A high-end caramel sauce should have a silky flavor that glides across your tongue. It's not necessarily sweet but has a buttery, brown sugar profile subdued by the salt. The salt is as equally as important as the caramel here. Before you smear this sauce on the inside of your graham cracker, give it a taste to see if it's salty enough. If you don't detect any piquant flavors, grab a container of bougie salt –- like Maldon salt — and sprinkle the sauce with it.

Fig spread

You're more likely to see s'mores adorned with fig spread at a Michelin-star restaurant than you are at someone's backyard barbecue, which is ultimately why it made this list. Fig spread is made of ripe, juicy fruits that tend not to store well for long-distance shipping, which is why many people put them into a jam or spread. You can find fig spreads flavored with primarily sweet ingredients, including vanilla bean pods and sugar. Or you can make one yourself and play with the sweet and salty flavors with the help of chili and balsamic vinegar.

Fig spreads often have a sublime caramel flavor, which quickly latches on to the sweetness of the chocolate and the plush vanilla notes of the marshmallow. This fruit spread is also a great pairing for sophisticated Mediterranean herbs like thyme and lavender, which can be infused into marshmallows or crackers. Although prosciutto rarely finds its way into your s'mores, you can emulate the refined pairing of this salty meat and fig spread by using pieces of bacon instead.

Herby shortbread cookies

Graham crackers are, by no doubt, a staple when it comes to s'mores. It may even seem instinctual to reach for a box of Honey Maids — even if they are bordering on the edge of staleness. But if you want to add a more refined touch to your s'mores, you should consider grabbing a shortbread cookie instead. This lightly golden cookie is prized for its short, buttery texture. When you bite into a high-quality shortbread cookie, it should crumble in your mouth. Another defining characteristic of shortbread is that it isn't sweet, meaning that more gentle flavors, like herbs, can easily influence it.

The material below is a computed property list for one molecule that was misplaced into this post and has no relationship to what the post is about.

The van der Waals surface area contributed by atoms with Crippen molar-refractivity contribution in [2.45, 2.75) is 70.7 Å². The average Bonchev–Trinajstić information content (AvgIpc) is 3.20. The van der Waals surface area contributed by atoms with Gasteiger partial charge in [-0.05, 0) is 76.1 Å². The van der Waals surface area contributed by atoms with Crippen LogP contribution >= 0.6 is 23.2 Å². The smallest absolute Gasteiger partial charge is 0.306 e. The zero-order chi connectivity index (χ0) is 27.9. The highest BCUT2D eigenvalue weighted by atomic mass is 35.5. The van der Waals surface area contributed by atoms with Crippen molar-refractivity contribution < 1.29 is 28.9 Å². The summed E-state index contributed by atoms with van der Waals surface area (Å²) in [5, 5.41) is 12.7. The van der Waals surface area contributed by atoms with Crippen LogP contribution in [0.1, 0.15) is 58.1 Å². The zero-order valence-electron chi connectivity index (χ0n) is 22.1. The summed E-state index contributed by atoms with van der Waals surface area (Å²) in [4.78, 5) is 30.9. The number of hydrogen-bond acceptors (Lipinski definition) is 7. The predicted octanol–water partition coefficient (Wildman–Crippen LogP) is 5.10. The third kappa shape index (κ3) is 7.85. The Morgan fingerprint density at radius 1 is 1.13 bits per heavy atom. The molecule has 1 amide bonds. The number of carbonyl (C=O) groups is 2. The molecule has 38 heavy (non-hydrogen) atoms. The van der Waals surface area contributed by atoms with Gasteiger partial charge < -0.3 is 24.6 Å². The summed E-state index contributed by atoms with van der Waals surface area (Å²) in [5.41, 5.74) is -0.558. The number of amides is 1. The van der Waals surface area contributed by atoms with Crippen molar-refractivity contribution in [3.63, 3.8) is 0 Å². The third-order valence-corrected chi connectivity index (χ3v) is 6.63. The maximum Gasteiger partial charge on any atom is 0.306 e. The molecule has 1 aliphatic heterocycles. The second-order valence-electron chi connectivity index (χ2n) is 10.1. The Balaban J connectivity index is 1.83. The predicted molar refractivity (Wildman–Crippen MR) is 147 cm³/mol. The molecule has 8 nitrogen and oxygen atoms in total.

One of the easiest ways to make your shortbread more lavish is to take a trip to your spice cabinet. Baking herbs and spices in the cookie will mellow out the flavors, making them more conducive to pairing with chocolate and marshmallows. Sumac is one vibrant, tart spice that will add an unexpected complexity to your cookies. This Mediterranean spice has a unique, citrusy undertone that accentuates and balances out high-quality dark chocolate. If you're going for a chocolate-less s'more, consider adding lavender to your cookie dough. It will give this shortbread a herbaceous, floral flavor and make for an elegant plate of s'mores perfect for serving at your next fancy tea party. 

Smoked salt

Salt is an underutilized spice in the kitchen. Although a ton of different sweet and savory recipes call for salt, most home cooks reach for the plain, iodized version. But, if you want to give your favorite dishes, including desserts like s'mores, a luxury twist, find ways to integrate smoked salt into your recipe. The salt crystals are infused with a smoky flavor from real wood, which varies based on the type of wood that's used. You'll find mesquite, applewood, and other smoked salt varieties from barbecue vendors or the specialty section of your grocery store. While it is pricier than regular salt, the flavor you get from this premium product is well worth it.

The biggest benefit to using smoked salt on your s'mores, specifically, is that it will replace those fresh-from-the-fire flavors of a classic marshmallow. Because let's be real, if you're being served a s'mores at a five-star restaurant, it's probably singed with a brulée torch rather than cooked over a campfire. You can add a sprinkle of smoked salt to your slightly molten chocolate or sauce of choice to help the flakes stay on your dessert sandwich.